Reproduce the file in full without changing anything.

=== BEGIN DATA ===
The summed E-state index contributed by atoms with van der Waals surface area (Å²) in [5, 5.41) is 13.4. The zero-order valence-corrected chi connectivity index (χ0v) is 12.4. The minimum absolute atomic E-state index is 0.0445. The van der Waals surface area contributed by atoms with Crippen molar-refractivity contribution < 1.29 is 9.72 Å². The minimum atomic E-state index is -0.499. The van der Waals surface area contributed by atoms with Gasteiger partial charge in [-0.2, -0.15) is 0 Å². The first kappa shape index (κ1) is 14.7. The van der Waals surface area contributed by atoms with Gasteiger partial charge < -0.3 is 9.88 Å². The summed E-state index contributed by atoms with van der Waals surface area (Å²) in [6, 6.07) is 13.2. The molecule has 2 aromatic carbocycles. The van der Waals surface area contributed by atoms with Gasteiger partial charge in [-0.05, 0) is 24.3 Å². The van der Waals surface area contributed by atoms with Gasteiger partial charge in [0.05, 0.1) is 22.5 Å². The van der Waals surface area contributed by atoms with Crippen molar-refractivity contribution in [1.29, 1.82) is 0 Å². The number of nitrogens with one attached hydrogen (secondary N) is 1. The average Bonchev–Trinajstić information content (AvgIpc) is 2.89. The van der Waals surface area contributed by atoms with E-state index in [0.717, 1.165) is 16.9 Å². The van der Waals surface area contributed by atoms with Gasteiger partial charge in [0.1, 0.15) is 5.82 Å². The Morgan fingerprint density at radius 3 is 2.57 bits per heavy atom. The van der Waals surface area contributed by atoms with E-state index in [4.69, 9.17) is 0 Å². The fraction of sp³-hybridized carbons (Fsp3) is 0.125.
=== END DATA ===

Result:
The summed E-state index contributed by atoms with van der Waals surface area (Å²) in [5, 5.41) is 13.4. The zero-order valence-corrected chi connectivity index (χ0v) is 12.4. The minimum absolute atomic E-state index is 0.0445. The van der Waals surface area contributed by atoms with Crippen molar-refractivity contribution < 1.29 is 9.72 Å². The minimum atomic E-state index is -0.499. The van der Waals surface area contributed by atoms with Gasteiger partial charge in [-0.2, -0.15) is 0 Å². The first kappa shape index (κ1) is 14.7. The van der Waals surface area contributed by atoms with Gasteiger partial charge < -0.3 is 9.88 Å². The summed E-state index contributed by atoms with van der Waals surface area (Å²) in [6, 6.07) is 13.2. The molecule has 2 aromatic carbocycles. The van der Waals surface area contributed by atoms with Gasteiger partial charge in [-0.05, 0) is 24.3 Å². The van der Waals surface area contributed by atoms with Gasteiger partial charge in [0.05, 0.1) is 22.5 Å². The van der Waals surface area contributed by atoms with Crippen molar-refractivity contribution in [1.29, 1.82) is 0 Å². The number of nitrogens with one attached hydrogen (secondary N) is 1. The average Bonchev–Trinajstić information content (AvgIpc) is 2.89. The van der Waals surface area contributed by atoms with E-state index in [0.717, 1.165) is 16.9 Å². The van der Waals surface area contributed by atoms with Gasteiger partial charge in [0.1, 0.15) is 5.82 Å². The Morgan fingerprint density at radius 3 is 2.57 bits per heavy atom. The van der Waals surface area contributed by atoms with E-state index in [4.69, 9.17) is 0 Å². The fraction of sp³-hybridized carbons (Fsp3) is 0.125.